The Physical Worldornament
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The Restless universe
Introduction to The restless Universe

1 The lawful Universe

1.1 Science and regularity 1/2

» 1.1 Science and regularity 2/2

1.2 Mathematics and quantification 1/2

1.2 Mathematics and quantification 2/2

2 The clockwork Universe

3 The irreversible Universe

4 The intangible Universe

5 The uncertain Universe

6 Closing items


Other titles in the Physical World series

Describing motion

Predicting motion

Classical physics of matter

Static fields and potentials

Dynamic fields and waves

Quantum physics: an introduction

Quantum physics of matter

1 The lawful Universe

1.1 Science and regularity

Part 1 of 2 | Part 2

For a printable version of '1 The lawful Universe' click here

One of the first scientists to make frequent use of the concept of a law of Nature, in the sense that we now use that term, was the Franciscan friar and scholar Roger Bacon (c. 1214–1292).
Roger BaconFigure 1.1 Roger Bacon
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Bacon is traditionally credited with the invention of the magnifying glass, but he is best remembered as an effective advocate of the scientific method and a follower of the maxim ‘Cease to be ruled by dogmas and authorities; look at the world!’ He lived at a time when the commonly accepted view of the world was fundamentally religious, and the Catholic church to which he belonged was coming to embrace the authority of the ancient Greek philosopher Aristotle on matters pertaining to physics and astronomy. Bacon’s independence of mind brought him into conflict with the church, and he suffered fifteen years of imprisonment for heresy. Nonetheless, he helped to prepare the way for those who, irrespective of their own religious beliefs, insisted that the scientific investigation of Nature should be rooted in experiment and conducted on a purely rational basis, without reference to dogmatic authority.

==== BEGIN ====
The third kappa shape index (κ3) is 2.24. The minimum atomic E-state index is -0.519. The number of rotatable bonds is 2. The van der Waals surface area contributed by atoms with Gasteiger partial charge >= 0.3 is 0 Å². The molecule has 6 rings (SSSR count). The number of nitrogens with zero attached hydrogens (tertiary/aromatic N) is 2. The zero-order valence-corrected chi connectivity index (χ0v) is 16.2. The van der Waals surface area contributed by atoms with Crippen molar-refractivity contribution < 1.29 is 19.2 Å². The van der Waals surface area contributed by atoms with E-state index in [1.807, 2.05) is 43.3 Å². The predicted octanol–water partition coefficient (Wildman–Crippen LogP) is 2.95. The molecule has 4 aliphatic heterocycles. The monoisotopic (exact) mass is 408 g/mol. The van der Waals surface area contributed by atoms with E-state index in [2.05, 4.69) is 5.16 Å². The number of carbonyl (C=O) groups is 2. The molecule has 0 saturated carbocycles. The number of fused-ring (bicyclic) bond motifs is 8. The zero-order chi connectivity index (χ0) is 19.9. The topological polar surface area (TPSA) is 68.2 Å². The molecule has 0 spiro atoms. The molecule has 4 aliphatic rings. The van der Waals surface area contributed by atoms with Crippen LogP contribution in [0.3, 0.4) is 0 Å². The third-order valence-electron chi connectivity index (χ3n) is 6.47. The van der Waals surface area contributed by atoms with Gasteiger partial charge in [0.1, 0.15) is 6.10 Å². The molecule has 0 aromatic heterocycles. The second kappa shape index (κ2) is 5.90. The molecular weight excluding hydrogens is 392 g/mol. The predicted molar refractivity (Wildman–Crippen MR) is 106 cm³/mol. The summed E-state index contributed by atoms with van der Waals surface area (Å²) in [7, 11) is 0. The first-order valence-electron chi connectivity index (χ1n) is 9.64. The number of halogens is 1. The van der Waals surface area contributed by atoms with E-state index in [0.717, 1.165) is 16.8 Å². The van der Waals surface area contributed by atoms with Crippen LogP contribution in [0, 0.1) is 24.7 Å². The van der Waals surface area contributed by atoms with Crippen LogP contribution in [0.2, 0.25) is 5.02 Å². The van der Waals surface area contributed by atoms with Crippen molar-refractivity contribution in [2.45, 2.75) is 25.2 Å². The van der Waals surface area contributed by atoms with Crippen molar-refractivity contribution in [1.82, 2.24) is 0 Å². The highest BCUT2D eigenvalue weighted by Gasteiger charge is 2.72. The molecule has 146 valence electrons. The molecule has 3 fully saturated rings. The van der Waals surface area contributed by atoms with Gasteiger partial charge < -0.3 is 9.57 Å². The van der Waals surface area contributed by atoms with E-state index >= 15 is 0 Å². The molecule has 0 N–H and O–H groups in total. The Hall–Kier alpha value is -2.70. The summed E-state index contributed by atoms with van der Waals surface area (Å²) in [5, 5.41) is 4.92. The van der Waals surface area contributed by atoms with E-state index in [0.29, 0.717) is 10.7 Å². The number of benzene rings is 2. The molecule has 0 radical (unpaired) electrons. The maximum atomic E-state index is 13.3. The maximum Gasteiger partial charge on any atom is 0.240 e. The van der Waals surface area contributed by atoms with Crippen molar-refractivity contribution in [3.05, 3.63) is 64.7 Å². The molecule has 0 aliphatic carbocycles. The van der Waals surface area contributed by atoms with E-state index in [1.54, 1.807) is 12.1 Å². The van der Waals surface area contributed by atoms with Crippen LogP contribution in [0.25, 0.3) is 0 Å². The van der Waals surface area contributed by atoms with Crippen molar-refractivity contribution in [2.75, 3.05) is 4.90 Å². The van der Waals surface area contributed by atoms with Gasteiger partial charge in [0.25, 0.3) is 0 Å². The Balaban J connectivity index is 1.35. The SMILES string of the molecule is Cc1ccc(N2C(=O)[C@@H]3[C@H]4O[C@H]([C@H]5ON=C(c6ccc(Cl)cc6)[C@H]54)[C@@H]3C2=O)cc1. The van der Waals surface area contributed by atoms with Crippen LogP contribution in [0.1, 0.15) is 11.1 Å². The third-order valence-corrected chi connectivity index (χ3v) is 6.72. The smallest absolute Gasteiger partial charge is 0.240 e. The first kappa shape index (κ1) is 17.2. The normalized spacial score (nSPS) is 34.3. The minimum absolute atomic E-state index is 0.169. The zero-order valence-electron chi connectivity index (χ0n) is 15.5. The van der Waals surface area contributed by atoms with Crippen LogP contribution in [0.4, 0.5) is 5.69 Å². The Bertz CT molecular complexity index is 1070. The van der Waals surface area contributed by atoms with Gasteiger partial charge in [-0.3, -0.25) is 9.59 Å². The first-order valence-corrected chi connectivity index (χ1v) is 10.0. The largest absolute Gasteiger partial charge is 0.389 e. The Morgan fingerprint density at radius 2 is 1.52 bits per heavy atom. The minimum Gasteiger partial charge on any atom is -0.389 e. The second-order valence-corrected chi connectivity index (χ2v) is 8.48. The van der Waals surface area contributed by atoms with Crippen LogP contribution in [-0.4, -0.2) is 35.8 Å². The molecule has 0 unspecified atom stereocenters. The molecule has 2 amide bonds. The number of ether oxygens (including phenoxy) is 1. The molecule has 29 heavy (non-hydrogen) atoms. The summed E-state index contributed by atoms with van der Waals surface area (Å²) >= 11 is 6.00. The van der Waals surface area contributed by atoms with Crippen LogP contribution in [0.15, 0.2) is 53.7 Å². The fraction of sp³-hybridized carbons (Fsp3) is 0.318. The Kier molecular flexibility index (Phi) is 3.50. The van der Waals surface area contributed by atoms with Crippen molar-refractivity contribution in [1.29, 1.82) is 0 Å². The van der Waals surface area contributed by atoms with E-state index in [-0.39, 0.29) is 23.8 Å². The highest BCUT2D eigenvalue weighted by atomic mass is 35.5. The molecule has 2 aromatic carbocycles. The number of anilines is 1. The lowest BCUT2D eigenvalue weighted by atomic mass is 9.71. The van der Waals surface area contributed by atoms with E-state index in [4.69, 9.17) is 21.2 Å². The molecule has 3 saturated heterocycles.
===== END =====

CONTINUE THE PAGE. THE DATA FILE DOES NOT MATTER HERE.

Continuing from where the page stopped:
Laws of Nature are now a central part of science. Carefully defined concepts, often expressed in mathematical terms, are related by natural laws which are themselves often expressed in a mathematical form. Just what those laws are is a central concern of physicists, who see their branch of science as the one most directly concerned with discovering and applying the fundamental laws of Nature. Improvements in our knowledge of natural laws have repeatedly led to a broadening and a deepening of our understanding of the physical world and hence to a change in the scientific world-view. However, the fundamental requirement that the laws should be rational and rooted in experiment has survived all changes to the detailed content of those laws.
Continue on to 1.2 Mathematics and quantification


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